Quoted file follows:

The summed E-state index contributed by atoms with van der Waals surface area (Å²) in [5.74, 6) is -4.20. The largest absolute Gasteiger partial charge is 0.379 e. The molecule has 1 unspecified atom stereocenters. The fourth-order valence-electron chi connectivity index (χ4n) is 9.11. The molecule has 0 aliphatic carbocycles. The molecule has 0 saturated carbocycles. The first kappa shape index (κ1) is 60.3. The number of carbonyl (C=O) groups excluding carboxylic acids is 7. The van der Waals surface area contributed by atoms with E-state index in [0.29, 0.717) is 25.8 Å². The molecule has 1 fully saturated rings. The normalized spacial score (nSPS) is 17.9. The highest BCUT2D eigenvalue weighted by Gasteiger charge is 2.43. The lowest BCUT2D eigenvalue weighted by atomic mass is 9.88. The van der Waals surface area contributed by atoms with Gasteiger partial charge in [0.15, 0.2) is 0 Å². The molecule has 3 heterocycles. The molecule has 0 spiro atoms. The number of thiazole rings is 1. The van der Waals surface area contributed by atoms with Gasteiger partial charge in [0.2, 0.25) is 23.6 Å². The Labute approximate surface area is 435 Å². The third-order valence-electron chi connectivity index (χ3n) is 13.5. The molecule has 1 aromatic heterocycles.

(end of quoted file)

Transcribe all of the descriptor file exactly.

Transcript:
The summed E-state index contributed by atoms with van der Waals surface area (Å²) in [5.74, 6) is -4.20. The largest absolute Gasteiger partial charge is 0.379 e. The molecule has 1 unspecified atom stereocenters. The fourth-order valence-electron chi connectivity index (χ4n) is 9.11. The molecule has 0 aliphatic carbocycles. The molecule has 0 saturated carbocycles. The first kappa shape index (κ1) is 60.3. The number of carbonyl (C=O) groups excluding carboxylic acids is 7. The van der Waals surface area contributed by atoms with E-state index in [0.29, 0.717) is 25.8 Å². The molecule has 1 fully saturated rings. The normalized spacial score (nSPS) is 17.9. The highest BCUT2D eigenvalue weighted by Gasteiger charge is 2.43. The lowest BCUT2D eigenvalue weighted by atomic mass is 9.88. The van der Waals surface area contributed by atoms with Gasteiger partial charge in [0.15, 0.2) is 0 Å². The molecule has 3 heterocycles. The molecule has 0 spiro atoms. The number of thiazole rings is 1. The van der Waals surface area contributed by atoms with Gasteiger partial charge in [0.2, 0.25) is 23.6 Å². The Labute approximate surface area is 435 Å². The third-order valence-electron chi connectivity index (χ3n) is 13.5. The molecule has 1 aromatic heterocycles.